‘Tis the season for seasonal potted plants. These are not well established houseplant or potted plants that live out on porches and patios through the year. Seasonal potted plants are those that are purchased at their prime, allowed to live in our homes and offices while they continue to bloom or maintain their foliage, and then most likely get discarded when no longer visually appealing.
Poinsettia epitomizes winter seasonal potted plants. Florists’ cyclamen, azalea, holly, amaryllis, Christmas cactus and small living Christmas trees are other overly popular choices. All are grown in very synthetic environments designed to force optimal performance, with no regard to survival afterward. They are like cut flowers that are not yet dead. They are true aberrations of horticulture.
Technically, any of them can survive as potted plants, or out in the garden after they serve their purpose as appealing seasonal potted plants. Their main difficulty is that it is not so easy for them to recover from their prior cultivation, and adapt to more realistic environmental conditions. For now, it is best to enjoy them at their best, and try to maintain them at their best for as long as possible.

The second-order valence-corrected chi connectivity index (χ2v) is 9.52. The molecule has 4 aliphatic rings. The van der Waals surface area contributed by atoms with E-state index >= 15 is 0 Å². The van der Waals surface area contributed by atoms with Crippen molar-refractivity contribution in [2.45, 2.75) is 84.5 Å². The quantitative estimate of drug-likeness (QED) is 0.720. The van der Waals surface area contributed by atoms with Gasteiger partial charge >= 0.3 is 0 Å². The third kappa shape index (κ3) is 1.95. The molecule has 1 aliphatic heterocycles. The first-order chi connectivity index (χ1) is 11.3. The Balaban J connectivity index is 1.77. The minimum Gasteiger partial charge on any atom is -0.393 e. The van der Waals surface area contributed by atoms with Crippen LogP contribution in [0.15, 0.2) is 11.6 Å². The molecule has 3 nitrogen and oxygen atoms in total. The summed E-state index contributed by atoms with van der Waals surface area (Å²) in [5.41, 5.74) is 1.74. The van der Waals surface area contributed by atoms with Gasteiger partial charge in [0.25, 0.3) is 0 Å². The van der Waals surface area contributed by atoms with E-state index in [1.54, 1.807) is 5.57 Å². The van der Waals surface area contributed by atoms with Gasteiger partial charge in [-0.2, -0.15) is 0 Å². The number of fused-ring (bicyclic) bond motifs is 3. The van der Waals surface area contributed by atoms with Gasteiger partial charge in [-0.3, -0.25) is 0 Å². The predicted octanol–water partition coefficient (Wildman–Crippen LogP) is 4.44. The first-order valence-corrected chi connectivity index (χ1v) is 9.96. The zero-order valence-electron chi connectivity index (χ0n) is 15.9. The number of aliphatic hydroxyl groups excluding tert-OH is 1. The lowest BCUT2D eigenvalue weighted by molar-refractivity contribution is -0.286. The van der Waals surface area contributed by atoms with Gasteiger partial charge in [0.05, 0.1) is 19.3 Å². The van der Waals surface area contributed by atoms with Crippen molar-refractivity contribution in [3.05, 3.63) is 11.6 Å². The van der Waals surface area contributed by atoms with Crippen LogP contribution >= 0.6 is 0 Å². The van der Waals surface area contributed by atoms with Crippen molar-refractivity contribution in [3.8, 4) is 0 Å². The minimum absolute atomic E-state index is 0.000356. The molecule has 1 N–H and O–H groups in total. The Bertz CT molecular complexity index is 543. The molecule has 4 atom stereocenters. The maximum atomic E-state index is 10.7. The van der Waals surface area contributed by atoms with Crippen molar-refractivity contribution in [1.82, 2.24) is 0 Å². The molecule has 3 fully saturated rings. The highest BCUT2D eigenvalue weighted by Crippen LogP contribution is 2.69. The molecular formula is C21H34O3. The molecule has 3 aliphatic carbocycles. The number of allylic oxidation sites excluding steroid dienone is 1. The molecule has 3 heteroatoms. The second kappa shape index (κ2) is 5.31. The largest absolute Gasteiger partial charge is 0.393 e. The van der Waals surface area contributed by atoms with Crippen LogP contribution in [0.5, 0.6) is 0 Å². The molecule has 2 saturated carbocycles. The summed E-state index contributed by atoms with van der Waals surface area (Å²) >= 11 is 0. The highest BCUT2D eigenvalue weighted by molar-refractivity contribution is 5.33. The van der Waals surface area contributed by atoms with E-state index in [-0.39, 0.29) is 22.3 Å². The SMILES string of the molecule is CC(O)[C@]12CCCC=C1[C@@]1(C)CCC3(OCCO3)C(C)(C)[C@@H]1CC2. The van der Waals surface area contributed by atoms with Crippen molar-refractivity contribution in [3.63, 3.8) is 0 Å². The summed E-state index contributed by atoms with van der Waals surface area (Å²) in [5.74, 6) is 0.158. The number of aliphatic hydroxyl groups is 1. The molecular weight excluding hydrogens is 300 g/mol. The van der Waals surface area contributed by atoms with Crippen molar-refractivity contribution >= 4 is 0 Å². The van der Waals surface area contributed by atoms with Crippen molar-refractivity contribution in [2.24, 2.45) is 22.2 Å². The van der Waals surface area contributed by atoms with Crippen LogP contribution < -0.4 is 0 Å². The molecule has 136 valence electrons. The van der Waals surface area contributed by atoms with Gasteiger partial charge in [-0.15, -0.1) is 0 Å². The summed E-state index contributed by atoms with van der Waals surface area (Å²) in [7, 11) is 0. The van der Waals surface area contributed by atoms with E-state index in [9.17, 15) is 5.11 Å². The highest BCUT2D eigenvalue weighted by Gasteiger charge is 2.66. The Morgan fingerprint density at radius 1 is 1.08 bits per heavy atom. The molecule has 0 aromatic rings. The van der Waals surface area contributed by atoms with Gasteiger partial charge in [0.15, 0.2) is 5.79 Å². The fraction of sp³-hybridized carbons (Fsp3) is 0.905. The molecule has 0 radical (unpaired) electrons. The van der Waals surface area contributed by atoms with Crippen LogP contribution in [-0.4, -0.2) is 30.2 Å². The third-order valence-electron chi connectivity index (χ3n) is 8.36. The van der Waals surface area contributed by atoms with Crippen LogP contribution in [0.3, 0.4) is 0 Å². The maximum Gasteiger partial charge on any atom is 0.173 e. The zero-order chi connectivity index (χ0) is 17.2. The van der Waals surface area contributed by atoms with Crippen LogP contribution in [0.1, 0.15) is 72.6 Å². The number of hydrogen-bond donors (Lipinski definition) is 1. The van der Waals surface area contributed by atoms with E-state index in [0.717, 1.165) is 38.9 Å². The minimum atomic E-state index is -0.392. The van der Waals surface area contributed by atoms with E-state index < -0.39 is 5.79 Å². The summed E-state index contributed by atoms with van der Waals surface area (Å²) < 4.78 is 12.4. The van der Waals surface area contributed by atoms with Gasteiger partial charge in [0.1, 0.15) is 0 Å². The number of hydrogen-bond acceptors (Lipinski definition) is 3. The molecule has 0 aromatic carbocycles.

Eventually, they all experience a phase in which their original growth deteriorates to some extent, while they start to generate new growth that is adapted to the situation that they are in at the time. Christmas cactus are probably the most proficient at adapting, and becoming delightful houseplants. They are even likely to bloom occasionally, although not on any particular schedule for winter.